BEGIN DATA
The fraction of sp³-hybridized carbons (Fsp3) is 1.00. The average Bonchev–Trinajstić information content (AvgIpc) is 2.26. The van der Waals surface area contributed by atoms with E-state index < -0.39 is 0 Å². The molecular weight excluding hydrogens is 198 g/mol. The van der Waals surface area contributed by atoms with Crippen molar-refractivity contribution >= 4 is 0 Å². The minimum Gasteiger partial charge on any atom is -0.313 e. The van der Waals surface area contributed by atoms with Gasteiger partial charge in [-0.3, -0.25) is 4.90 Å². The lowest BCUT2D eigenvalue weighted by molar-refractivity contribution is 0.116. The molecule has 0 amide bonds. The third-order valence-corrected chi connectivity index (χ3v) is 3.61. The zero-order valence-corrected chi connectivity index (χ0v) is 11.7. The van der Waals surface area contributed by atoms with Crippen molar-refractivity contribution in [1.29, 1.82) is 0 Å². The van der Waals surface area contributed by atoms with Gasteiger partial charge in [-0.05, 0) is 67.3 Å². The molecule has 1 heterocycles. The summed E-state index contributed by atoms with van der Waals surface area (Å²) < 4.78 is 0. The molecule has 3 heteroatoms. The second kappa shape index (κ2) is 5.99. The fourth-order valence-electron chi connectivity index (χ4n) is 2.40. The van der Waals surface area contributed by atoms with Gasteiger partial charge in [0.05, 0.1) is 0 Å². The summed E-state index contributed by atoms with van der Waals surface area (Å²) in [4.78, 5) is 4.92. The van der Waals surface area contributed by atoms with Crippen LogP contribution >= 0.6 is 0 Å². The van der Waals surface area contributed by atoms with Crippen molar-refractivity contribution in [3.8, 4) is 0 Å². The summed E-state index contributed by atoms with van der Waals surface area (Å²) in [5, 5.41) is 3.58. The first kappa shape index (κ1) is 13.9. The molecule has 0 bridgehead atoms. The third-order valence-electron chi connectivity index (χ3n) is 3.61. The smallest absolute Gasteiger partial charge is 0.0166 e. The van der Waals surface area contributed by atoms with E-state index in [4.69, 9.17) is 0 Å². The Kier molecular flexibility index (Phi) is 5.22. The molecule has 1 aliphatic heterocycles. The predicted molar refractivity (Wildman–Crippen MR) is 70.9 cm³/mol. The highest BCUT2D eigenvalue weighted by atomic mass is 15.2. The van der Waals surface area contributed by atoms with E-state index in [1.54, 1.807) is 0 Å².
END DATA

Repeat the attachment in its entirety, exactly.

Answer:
The fraction of sp³-hybridized carbons (Fsp3) is 1.00. The average Bonchev–Trinajstić information content (AvgIpc) is 2.26. The van der Waals surface area contributed by atoms with E-state index < -0.39 is 0 Å². The molecular weight excluding hydrogens is 198 g/mol. The van der Waals surface area contributed by atoms with Crippen molar-refractivity contribution >= 4 is 0 Å². The minimum Gasteiger partial charge on any atom is -0.313 e. The van der Waals surface area contributed by atoms with Gasteiger partial charge in [-0.3, -0.25) is 4.90 Å². The lowest BCUT2D eigenvalue weighted by molar-refractivity contribution is 0.116. The molecule has 0 amide bonds. The third-order valence-corrected chi connectivity index (χ3v) is 3.61. The zero-order valence-corrected chi connectivity index (χ0v) is 11.7. The van der Waals surface area contributed by atoms with Crippen molar-refractivity contribution in [1.29, 1.82) is 0 Å². The van der Waals surface area contributed by atoms with Gasteiger partial charge in [-0.05, 0) is 67.3 Å². The molecule has 1 heterocycles. The summed E-state index contributed by atoms with van der Waals surface area (Å²) < 4.78 is 0. The molecule has 3 heteroatoms. The second kappa shape index (κ2) is 5.99. The fourth-order valence-electron chi connectivity index (χ4n) is 2.40. The van der Waals surface area contributed by atoms with Gasteiger partial charge in [0.05, 0.1) is 0 Å². The summed E-state index contributed by atoms with van der Waals surface area (Å²) in [4.78, 5) is 4.92. The van der Waals surface area contributed by atoms with Crippen LogP contribution >= 0.6 is 0 Å². The van der Waals surface area contributed by atoms with Crippen molar-refractivity contribution in [3.8, 4) is 0 Å². The summed E-state index contributed by atoms with van der Waals surface area (Å²) in [5, 5.41) is 3.58. The first kappa shape index (κ1) is 13.9. The molecule has 0 bridgehead atoms. The third-order valence-electron chi connectivity index (χ3n) is 3.61. The smallest absolute Gasteiger partial charge is 0.0166 e. The van der Waals surface area contributed by atoms with E-state index in [4.69, 9.17) is 0 Å². The Kier molecular flexibility index (Phi) is 5.22. The molecule has 1 aliphatic heterocycles. The predicted molar refractivity (Wildman–Crippen MR) is 70.9 cm³/mol. The highest BCUT2D eigenvalue weighted by atomic mass is 15.2. The van der Waals surface area contributed by atoms with E-state index in [1.54, 1.807) is 0 Å².